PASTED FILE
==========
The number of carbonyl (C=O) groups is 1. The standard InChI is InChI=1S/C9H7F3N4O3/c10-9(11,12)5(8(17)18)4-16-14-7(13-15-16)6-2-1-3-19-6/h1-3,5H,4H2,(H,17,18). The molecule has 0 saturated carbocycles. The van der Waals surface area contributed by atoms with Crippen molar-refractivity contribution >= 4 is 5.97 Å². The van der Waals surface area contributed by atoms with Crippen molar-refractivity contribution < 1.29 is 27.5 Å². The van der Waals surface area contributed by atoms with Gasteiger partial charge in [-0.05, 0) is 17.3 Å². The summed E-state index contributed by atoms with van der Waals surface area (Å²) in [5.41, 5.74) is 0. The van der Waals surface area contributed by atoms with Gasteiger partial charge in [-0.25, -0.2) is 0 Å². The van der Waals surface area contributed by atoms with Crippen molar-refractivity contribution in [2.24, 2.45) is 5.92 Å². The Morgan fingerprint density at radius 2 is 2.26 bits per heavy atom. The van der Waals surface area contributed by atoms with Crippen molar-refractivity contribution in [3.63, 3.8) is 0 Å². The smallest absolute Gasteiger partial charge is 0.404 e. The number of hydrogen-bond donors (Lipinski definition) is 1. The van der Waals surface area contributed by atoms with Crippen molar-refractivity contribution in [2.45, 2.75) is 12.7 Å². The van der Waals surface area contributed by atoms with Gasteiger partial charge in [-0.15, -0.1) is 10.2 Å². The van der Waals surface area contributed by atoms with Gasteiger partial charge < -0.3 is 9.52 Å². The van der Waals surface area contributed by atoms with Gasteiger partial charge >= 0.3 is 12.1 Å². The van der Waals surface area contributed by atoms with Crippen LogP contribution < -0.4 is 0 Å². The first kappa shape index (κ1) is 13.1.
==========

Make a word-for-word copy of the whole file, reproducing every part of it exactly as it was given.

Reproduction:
The number of carbonyl (C=O) groups is 1. The standard InChI is InChI=1S/C9H7F3N4O3/c10-9(11,12)5(8(17)18)4-16-14-7(13-15-16)6-2-1-3-19-6/h1-3,5H,4H2,(H,17,18). The molecule has 0 saturated carbocycles. The van der Waals surface area contributed by atoms with Crippen molar-refractivity contribution >= 4 is 5.97 Å². The van der Waals surface area contributed by atoms with Crippen molar-refractivity contribution < 1.29 is 27.5 Å². The van der Waals surface area contributed by atoms with Gasteiger partial charge in [-0.05, 0) is 17.3 Å². The summed E-state index contributed by atoms with van der Waals surface area (Å²) in [5.41, 5.74) is 0. The van der Waals surface area contributed by atoms with Gasteiger partial charge in [-0.25, -0.2) is 0 Å². The van der Waals surface area contributed by atoms with Crippen molar-refractivity contribution in [2.24, 2.45) is 5.92 Å². The Morgan fingerprint density at radius 2 is 2.26 bits per heavy atom. The van der Waals surface area contributed by atoms with Crippen molar-refractivity contribution in [3.63, 3.8) is 0 Å². The smallest absolute Gasteiger partial charge is 0.404 e. The number of hydrogen-bond donors (Lipinski definition) is 1. The van der Waals surface area contributed by atoms with Crippen molar-refractivity contribution in [2.45, 2.75) is 12.7 Å². The van der Waals surface area contributed by atoms with Gasteiger partial charge in [-0.15, -0.1) is 10.2 Å². The van der Waals surface area contributed by atoms with Gasteiger partial charge < -0.3 is 9.52 Å². The van der Waals surface area contributed by atoms with Gasteiger partial charge >= 0.3 is 12.1 Å². The van der Waals surface area contributed by atoms with Crippen LogP contribution < -0.4 is 0 Å². The first kappa shape index (κ1) is 13.1.